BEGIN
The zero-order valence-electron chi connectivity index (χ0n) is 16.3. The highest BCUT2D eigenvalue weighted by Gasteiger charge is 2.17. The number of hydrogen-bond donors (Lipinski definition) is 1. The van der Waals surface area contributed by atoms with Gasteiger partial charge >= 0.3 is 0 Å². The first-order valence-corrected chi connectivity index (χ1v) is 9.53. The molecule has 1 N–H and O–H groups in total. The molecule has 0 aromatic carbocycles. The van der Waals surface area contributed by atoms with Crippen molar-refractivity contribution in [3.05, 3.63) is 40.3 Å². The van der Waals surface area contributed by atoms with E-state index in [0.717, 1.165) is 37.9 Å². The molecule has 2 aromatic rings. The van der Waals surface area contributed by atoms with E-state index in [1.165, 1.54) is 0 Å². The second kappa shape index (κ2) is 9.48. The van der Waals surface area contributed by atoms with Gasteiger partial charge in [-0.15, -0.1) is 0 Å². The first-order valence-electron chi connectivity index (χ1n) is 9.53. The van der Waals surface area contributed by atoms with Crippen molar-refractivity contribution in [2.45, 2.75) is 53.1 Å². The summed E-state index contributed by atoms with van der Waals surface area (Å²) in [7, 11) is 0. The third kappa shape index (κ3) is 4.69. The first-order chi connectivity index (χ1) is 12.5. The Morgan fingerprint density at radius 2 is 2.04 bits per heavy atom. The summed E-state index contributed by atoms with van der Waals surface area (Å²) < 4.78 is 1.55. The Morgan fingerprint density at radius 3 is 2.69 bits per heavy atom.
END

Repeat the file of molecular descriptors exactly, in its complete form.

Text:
The zero-order valence-electron chi connectivity index (χ0n) is 16.3. The highest BCUT2D eigenvalue weighted by Gasteiger charge is 2.17. The number of hydrogen-bond donors (Lipinski definition) is 1. The van der Waals surface area contributed by atoms with Gasteiger partial charge >= 0.3 is 0 Å². The first-order valence-corrected chi connectivity index (χ1v) is 9.53. The molecule has 1 N–H and O–H groups in total. The molecule has 0 aromatic carbocycles. The van der Waals surface area contributed by atoms with Crippen molar-refractivity contribution in [3.05, 3.63) is 40.3 Å². The van der Waals surface area contributed by atoms with E-state index in [0.717, 1.165) is 37.9 Å². The molecule has 2 aromatic rings. The van der Waals surface area contributed by atoms with E-state index in [1.165, 1.54) is 0 Å². The second kappa shape index (κ2) is 9.48. The van der Waals surface area contributed by atoms with Gasteiger partial charge in [-0.15, -0.1) is 0 Å². The first-order valence-electron chi connectivity index (χ1n) is 9.53. The van der Waals surface area contributed by atoms with Crippen molar-refractivity contribution in [2.45, 2.75) is 53.1 Å². The summed E-state index contributed by atoms with van der Waals surface area (Å²) in [7, 11) is 0. The third kappa shape index (κ3) is 4.69. The first-order chi connectivity index (χ1) is 12.5. The Morgan fingerprint density at radius 2 is 2.04 bits per heavy atom. The summed E-state index contributed by atoms with van der Waals surface area (Å²) < 4.78 is 1.55. The Morgan fingerprint density at radius 3 is 2.69 bits per heavy atom.